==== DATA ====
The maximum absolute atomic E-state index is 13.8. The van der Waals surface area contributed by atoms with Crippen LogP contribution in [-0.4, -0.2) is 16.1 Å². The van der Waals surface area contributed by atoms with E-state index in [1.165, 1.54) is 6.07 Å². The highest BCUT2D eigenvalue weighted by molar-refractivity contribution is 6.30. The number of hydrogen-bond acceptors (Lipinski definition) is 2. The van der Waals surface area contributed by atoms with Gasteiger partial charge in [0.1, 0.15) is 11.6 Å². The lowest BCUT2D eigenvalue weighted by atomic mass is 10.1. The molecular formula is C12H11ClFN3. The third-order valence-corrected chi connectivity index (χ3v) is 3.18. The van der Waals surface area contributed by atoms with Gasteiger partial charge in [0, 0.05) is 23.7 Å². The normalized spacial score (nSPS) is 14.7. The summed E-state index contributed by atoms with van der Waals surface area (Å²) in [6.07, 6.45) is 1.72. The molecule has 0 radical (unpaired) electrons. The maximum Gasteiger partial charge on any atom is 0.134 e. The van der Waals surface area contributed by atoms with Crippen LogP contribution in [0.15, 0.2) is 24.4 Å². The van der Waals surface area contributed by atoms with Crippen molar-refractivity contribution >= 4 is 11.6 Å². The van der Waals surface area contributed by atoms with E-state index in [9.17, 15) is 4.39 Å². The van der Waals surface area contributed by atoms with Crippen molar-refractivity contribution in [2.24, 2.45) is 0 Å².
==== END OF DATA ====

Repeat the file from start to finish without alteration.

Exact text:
The maximum absolute atomic E-state index is 13.8. The van der Waals surface area contributed by atoms with Crippen LogP contribution in [-0.4, -0.2) is 16.1 Å². The van der Waals surface area contributed by atoms with E-state index in [1.165, 1.54) is 6.07 Å². The highest BCUT2D eigenvalue weighted by molar-refractivity contribution is 6.30. The number of hydrogen-bond acceptors (Lipinski definition) is 2. The van der Waals surface area contributed by atoms with Gasteiger partial charge in [0.1, 0.15) is 11.6 Å². The lowest BCUT2D eigenvalue weighted by atomic mass is 10.1. The molecular formula is C12H11ClFN3. The third-order valence-corrected chi connectivity index (χ3v) is 3.18. The van der Waals surface area contributed by atoms with Gasteiger partial charge in [0, 0.05) is 23.7 Å². The normalized spacial score (nSPS) is 14.7. The summed E-state index contributed by atoms with van der Waals surface area (Å²) in [6.07, 6.45) is 1.72. The molecule has 0 radical (unpaired) electrons. The maximum Gasteiger partial charge on any atom is 0.134 e. The van der Waals surface area contributed by atoms with Crippen LogP contribution in [0.15, 0.2) is 24.4 Å². The van der Waals surface area contributed by atoms with Crippen molar-refractivity contribution >= 4 is 11.6 Å². The van der Waals surface area contributed by atoms with E-state index in [9.17, 15) is 4.39 Å². The van der Waals surface area contributed by atoms with Crippen molar-refractivity contribution in [2.24, 2.45) is 0 Å².